The Great Tractor Show

In November, the poet Howard Brown and I are giving a show about tractors. He has the long poem. I have gallery walls. Somehow we’ll make this work. We’ve been taking photos. It has been haunting. Two farm boys at the end of the world of farming, suddenly seeing what we just saw before as work.P1410917 Here’s Howard, deep in thought and memory.P1410017So many guys out there, trying to find the shape of their bodies in time. There are no words for it… except for Howard’s maybe. Got any tractor stories? Any tractor photos? Send them along! Look at this old John Deere go, right in traffic!

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Amazing. Machines built on a human scale, as if they were tools. They were. Like I said, amazing.

 

Pollination Dance

When one insect …

P1380650 … crawls, buzzed on nectar …

P1380652…out of a mariposa lily and flies off to the next flower …

P1380653Zebra Wasp Takes Wing

… another insect that was over on the next lily …

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Sweat Bee Gathering Pollen

… is not far behind. And when she’s gone, if you go over to the lily just up the hill…

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… and the one just to the left of that …

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Crab Spider, Waiting for a Nectar Lover

… you may find you’re not the only one waiting. Not to worry, there are other flowers, with other insects, all flitting between the same 200 flowers (except maybe that one with the spider… best to take a pass on that)…P1380694

 

Tiny Grey Bee (about 1 cm. long)

Of course, some bees are not grey, or neon green, or yellow. Some are as black as ants.

blackbee … and some flowers are, for the moment, without visitors.

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There are just a few days for this every year. Out of them is made the next year. That’s the kind of planet this is. Everything else follows.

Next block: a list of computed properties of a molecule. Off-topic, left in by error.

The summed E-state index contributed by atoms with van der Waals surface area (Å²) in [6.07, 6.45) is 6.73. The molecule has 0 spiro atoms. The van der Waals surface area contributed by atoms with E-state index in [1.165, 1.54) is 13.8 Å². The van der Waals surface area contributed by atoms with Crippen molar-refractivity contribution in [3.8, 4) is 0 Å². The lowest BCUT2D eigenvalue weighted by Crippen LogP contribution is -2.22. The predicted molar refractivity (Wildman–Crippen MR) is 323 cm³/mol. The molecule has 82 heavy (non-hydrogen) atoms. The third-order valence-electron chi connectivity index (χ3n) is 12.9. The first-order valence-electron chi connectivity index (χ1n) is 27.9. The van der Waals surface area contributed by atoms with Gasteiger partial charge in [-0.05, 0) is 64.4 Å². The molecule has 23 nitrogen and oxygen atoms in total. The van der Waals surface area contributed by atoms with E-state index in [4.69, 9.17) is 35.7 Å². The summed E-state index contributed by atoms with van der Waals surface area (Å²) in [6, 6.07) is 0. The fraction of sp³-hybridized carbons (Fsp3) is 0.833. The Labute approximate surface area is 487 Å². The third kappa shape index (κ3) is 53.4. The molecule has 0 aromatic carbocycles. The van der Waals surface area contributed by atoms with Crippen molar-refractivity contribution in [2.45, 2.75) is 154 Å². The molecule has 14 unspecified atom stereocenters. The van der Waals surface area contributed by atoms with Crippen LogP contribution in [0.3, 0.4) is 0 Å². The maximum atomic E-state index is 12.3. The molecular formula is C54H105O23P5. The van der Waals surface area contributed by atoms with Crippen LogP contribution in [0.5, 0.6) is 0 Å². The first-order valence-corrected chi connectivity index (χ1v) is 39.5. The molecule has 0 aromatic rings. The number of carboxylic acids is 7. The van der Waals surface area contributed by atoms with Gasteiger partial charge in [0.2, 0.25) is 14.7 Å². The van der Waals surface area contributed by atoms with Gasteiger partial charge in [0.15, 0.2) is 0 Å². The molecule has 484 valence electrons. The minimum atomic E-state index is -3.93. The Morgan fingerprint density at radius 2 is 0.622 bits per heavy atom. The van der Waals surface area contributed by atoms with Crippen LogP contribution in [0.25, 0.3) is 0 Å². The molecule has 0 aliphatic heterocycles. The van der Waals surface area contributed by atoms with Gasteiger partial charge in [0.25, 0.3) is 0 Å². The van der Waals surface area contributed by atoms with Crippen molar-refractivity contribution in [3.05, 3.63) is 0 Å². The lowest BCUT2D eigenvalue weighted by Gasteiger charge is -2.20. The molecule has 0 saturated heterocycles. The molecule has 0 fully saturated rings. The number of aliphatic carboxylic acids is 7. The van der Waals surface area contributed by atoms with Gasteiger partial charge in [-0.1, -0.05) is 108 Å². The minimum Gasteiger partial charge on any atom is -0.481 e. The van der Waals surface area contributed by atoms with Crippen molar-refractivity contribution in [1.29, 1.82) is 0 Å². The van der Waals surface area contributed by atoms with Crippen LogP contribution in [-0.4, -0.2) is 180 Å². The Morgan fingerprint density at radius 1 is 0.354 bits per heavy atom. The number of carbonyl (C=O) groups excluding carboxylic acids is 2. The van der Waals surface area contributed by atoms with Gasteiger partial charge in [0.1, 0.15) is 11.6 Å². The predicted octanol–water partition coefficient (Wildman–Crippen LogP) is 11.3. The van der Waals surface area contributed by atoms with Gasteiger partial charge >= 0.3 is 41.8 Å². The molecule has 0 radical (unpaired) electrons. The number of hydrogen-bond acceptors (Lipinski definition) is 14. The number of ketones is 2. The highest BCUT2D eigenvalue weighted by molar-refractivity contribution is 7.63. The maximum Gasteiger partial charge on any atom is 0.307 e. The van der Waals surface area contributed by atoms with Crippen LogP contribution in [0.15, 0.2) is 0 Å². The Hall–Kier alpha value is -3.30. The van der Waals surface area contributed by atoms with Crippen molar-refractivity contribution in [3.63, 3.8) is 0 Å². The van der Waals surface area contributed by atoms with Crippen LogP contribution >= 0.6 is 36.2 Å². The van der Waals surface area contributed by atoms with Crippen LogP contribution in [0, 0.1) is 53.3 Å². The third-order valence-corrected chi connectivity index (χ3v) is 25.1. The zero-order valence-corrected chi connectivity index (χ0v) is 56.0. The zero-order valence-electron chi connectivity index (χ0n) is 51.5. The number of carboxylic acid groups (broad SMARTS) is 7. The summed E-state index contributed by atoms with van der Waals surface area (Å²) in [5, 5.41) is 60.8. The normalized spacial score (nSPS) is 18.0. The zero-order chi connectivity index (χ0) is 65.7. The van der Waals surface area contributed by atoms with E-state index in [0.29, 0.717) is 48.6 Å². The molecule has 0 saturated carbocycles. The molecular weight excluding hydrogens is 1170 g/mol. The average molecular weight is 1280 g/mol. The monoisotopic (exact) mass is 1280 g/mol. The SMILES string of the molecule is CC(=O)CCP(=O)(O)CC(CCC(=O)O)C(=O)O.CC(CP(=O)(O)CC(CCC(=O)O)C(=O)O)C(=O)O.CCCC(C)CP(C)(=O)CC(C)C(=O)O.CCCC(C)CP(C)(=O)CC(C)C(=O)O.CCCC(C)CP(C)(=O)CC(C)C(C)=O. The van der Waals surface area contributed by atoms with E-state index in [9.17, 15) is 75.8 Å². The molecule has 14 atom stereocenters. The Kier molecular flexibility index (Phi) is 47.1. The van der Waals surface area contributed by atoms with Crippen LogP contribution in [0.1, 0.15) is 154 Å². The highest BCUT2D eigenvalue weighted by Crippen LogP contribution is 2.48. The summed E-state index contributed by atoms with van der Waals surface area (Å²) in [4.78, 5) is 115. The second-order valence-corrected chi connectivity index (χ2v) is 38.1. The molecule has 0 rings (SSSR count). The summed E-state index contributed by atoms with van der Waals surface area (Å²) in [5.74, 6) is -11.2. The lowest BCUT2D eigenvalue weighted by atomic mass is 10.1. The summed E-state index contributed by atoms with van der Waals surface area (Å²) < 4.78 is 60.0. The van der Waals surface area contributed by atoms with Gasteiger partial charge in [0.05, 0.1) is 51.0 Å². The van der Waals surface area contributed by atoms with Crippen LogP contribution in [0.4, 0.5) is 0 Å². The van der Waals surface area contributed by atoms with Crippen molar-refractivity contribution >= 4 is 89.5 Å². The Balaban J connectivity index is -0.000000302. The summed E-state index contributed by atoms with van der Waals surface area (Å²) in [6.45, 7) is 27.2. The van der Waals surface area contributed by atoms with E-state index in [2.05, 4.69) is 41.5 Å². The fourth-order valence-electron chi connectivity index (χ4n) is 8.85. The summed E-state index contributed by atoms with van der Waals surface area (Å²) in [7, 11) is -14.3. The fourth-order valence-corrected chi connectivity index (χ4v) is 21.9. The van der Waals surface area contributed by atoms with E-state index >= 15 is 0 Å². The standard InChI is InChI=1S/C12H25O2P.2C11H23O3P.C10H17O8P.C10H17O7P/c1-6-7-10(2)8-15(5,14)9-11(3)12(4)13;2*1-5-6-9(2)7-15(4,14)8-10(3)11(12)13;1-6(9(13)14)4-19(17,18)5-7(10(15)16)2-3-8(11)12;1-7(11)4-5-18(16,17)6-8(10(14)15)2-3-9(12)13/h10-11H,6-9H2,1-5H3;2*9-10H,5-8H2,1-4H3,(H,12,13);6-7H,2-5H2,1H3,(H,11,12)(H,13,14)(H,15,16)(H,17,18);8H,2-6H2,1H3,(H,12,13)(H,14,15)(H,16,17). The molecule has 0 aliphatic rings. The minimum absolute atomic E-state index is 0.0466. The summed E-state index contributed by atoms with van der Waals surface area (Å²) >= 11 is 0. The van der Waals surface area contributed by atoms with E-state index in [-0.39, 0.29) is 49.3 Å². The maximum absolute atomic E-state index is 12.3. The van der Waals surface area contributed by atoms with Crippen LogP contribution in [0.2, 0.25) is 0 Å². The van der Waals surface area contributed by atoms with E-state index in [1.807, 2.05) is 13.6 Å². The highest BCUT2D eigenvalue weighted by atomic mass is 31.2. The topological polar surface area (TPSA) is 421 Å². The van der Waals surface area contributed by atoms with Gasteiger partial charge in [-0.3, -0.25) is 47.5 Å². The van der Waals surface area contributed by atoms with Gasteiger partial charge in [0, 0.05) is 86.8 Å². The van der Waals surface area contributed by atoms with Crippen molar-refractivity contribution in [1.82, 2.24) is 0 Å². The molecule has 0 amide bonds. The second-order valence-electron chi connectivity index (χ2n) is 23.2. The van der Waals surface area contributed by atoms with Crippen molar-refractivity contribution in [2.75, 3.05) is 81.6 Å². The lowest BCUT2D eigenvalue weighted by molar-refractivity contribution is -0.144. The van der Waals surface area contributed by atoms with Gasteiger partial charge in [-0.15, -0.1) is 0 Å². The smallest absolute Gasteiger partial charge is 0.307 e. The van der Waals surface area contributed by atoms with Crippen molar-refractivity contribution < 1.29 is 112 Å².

After You Leave the Nest, What Then? Build a New Nest!

So, you get kicked out of the nest, right? Luckily, there are cherry trees. You can hide.

V0000290Robin Fledgling Without a Nest to Go To

You can wait there for the world to make sense.  Then you can eat it.

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Cherries Growing from a Pit a Walker Spat Out 20 Years Ago

Fortunately, this all happens at the same time. Meanwhile, though, it’s scary out there.

V0000297When you have no nest, a cherry tree is a nest. Simple. Profound. It used to be that cherry trees were nests for our fledgling children. Not any more, but it wouldn’t be so hard to start the tradition again.

 

 

How to Ensure a Sustainable Food Supply

Here’s how to grow tomatoes using plastic and hydroponic fertilizer. After harvest, this plastic goes to the landfill. Why, you may ask? To get a jump on the season, without having to resort to labour intensive methods. At the end of harvest, the soil is depleted.

P1350808Petrochemical Tomatoes

Here’s how to grow garlic by building up the soil with buckwheat, then planting the garlic, then laying down straw, in the fall. It should have decomposed by harvest, leaving the garlic ready to pick from the ground. This, by the way, is across the road from the farm above. At the end of harvest, here, the soil is enriched.

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Organic Garlic

It’s as simple as that.

 

Peaches: the Wandering Fruit

When the five civilized tribes were driven out of their homelands and into Indian Country in Oklahoma from 1831-1838, they left seeds of exotic persian apples given to them by Spanish Jesuits along their trails of tears, so that something of the earth would be there to receive them when they came back. These fruits became the root of the reconstruction of the American South after the War Between the States (1861-1865), and of the settlement of the North West after the Yakima War (1855-1858), which continued the clearances of indigenous thinking from earth being reconstructed as property. The persian apples, which we know as peaches, continue their wandering, thank God. Here is a peach tree growing from a pit thrown away at the side of Highway 97, as it passes through the oaks of the Yakama Reservation, on the way south to the Columbia.P1280780It is doing well.

peach3 If you’re passing by that way in August, do stop at the shoe tree …

shoe… and eat a peach and carry its pit on down the road.

peach1… and keep the dream alive. Thanks.

 

 

Blood of the Earth